If you’re not a fan of the implicit “positional arguments are pre-run task names” API, you can simply give the pre kwarg: @task(pre=['clean']).

Details can be found in the execution conceptual docs.

Creating namespaces

Right now, our tasks.py is implicitly for documentation only, but maybe our project needs other non-doc things, like packaging/deploying, testing, etc. At that point, a single flat namespace isn’t enough, so Invoke lets you easily build a nested namespace. Here’s a quick example.

Let’s first rename our tasks.py to be docs.py; no other changes are needed there. Then we create a new tasks.py, and for the sake of brevity populate it with a new, truly top level task called deploy.

Finally, we can use a new API member, the Collection class, to bind this new task and the docs module into a single explicit namespace. When Invoke loads your task module, if a Collection object bound as ns or namespace exists it will get used for the root namespace:

from invoke import Collection, task, run
import docs

@task
def deploy():
    run("python setup.py sdist register upload")

namespace = Collection(docs, deploy)

The result:

$ invoke --list
Available tasks:

    deploy
    docs.build
    docs.clean

For a more detailed breakdown of how namespacing works, please see the docs.

Handling configuration state

A number of command-line flags and other configuration channels need to affect global behavior; for example, controlling whether run defaults to echoing its commands, or if nonzero return codes should abort execution.

Some libraries implement this via global module state. That approach works in the base case but makes testing difficult and error prone, limits concurrency, and generally makes the software more complex to use and extend.

Invoke encapsulates core program state in a Context object which can be handed to individual tasks. It serves as a configuration vector and implements state-aware methods which mirror or wrap the functional parts of the API.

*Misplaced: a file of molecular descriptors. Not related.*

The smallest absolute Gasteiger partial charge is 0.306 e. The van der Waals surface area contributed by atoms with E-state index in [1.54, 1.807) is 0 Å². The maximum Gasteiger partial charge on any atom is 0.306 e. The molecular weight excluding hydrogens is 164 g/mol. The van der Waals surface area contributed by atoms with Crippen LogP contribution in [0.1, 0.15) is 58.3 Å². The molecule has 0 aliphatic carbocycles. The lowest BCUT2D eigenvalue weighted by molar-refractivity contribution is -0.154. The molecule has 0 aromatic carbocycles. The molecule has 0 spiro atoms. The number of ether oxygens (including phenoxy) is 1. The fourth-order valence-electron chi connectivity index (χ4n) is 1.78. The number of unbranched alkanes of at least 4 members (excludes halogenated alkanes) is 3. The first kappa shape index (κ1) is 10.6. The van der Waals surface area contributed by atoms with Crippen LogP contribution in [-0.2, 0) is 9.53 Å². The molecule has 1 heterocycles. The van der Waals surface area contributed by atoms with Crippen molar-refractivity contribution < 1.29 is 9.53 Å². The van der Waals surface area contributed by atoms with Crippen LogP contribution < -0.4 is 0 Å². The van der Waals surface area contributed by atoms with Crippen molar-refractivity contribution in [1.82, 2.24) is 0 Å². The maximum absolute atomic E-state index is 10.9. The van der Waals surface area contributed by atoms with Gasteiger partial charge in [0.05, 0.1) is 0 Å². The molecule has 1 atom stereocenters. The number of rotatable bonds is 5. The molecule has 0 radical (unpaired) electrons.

Using contexts in your tasks

To gain access to Invoke’s context-aware API, make the following changes to the task definition style seen earlier:

  • Tell @task that you want your task to be contextualized - given a Context object - by saying contextualized=True.

    Note

    See Boilerplate reduction below; this API is mostly for cleanness’ sake.

  • Define your task with an initial argument to hold the context; this argument isn’t taken into account during command-line parsing and is solely for context handling.

    • You can name it anything you want; Invoke passes the context in positionally, not via keyword argument. The convention used in the documentation is typically context or ctx.
  • Replace any mentions of run with ctx.run (or whatever your context argument’s name was).

Here’s a simple example:

from invoke import task

@task(contextualized=True)
def restart(ctx):
    ctx.run("restart apache2")

We’re using slightly more boilerplate (though see below), but now your ctx.run calls can honor command-line flags, config files and so forth.

Boilerplate reduction

Clearly, calling contextualized=True for every task in your collection would get old fast. Invoke offers a convenience API call, @ctask, which is exactly the same as @task but whose contextualized flag defaults to True.

A common convention is thus to import it “as” task so things still look neat and tidy:

from invoke import ctask as task

@task
def restart(ctx):
    ctx.run("restart apache2")